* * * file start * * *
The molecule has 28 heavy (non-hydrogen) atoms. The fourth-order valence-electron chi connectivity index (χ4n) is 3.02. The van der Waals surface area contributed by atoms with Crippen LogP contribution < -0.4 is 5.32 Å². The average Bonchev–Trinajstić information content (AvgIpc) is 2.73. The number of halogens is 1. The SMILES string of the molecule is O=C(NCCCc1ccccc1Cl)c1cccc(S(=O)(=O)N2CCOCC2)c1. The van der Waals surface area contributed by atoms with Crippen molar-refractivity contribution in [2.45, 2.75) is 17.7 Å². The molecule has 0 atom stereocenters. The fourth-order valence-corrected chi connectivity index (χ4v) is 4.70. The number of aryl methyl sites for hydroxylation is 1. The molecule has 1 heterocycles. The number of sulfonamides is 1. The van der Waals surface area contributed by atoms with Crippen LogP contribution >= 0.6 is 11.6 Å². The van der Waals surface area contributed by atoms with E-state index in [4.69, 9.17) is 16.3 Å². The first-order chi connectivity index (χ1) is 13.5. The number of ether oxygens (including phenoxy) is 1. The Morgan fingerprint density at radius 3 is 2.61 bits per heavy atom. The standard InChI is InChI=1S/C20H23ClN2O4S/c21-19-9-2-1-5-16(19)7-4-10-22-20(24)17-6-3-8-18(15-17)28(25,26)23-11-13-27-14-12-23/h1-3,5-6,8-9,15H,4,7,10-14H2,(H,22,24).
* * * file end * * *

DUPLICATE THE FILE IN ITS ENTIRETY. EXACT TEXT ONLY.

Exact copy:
The molecule has 28 heavy (non-hydrogen) atoms. The fourth-order valence-electron chi connectivity index (χ4n) is 3.02. The van der Waals surface area contributed by atoms with Crippen LogP contribution < -0.4 is 5.32 Å². The average Bonchev–Trinajstić information content (AvgIpc) is 2.73. The number of halogens is 1. The SMILES string of the molecule is O=C(NCCCc1ccccc1Cl)c1cccc(S(=O)(=O)N2CCOCC2)c1. The van der Waals surface area contributed by atoms with Crippen molar-refractivity contribution in [2.45, 2.75) is 17.7 Å². The molecule has 0 atom stereocenters. The fourth-order valence-corrected chi connectivity index (χ4v) is 4.70. The number of aryl methyl sites for hydroxylation is 1. The molecule has 1 heterocycles. The number of sulfonamides is 1. The van der Waals surface area contributed by atoms with Crippen LogP contribution >= 0.6 is 11.6 Å². The van der Waals surface area contributed by atoms with E-state index in [4.69, 9.17) is 16.3 Å². The first-order chi connectivity index (χ1) is 13.5. The number of ether oxygens (including phenoxy) is 1. The Morgan fingerprint density at radius 3 is 2.61 bits per heavy atom. The standard InChI is InChI=1S/C20H23ClN2O4S/c21-19-9-2-1-5-16(19)7-4-10-22-20(24)17-6-3-8-18(15-17)28(25,26)23-11-13-27-14-12-23/h1-3,5-6,8-9,15H,4,7,10-14H2,(H,22,24).